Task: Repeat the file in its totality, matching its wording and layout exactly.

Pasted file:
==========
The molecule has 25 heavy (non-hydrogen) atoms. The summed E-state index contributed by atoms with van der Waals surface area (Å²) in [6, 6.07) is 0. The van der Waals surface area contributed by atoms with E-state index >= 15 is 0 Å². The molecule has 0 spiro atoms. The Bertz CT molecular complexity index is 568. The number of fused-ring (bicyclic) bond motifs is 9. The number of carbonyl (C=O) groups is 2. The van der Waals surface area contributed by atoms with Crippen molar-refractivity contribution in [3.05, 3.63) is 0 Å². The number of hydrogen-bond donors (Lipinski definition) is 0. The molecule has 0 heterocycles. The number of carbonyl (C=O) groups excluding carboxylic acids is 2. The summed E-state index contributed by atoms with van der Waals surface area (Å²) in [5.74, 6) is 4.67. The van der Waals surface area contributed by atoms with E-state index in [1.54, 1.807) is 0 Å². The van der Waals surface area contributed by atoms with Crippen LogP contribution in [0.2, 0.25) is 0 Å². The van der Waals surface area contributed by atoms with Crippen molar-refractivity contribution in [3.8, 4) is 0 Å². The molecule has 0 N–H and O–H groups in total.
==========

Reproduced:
The molecule has 25 heavy (non-hydrogen) atoms. The summed E-state index contributed by atoms with van der Waals surface area (Å²) in [6, 6.07) is 0. The van der Waals surface area contributed by atoms with E-state index >= 15 is 0 Å². The molecule has 0 spiro atoms. The Bertz CT molecular complexity index is 568. The number of fused-ring (bicyclic) bond motifs is 9. The number of carbonyl (C=O) groups is 2. The van der Waals surface area contributed by atoms with Crippen molar-refractivity contribution in [3.05, 3.63) is 0 Å². The number of hydrogen-bond donors (Lipinski definition) is 0. The molecule has 0 heterocycles. The number of carbonyl (C=O) groups excluding carboxylic acids is 2. The summed E-state index contributed by atoms with van der Waals surface area (Å²) in [5.74, 6) is 4.67. The van der Waals surface area contributed by atoms with E-state index in [1.54, 1.807) is 0 Å². The van der Waals surface area contributed by atoms with Crippen LogP contribution in [0.2, 0.25) is 0 Å². The van der Waals surface area contributed by atoms with Crippen molar-refractivity contribution in [3.8, 4) is 0 Å². The molecule has 0 N–H and O–H groups in total.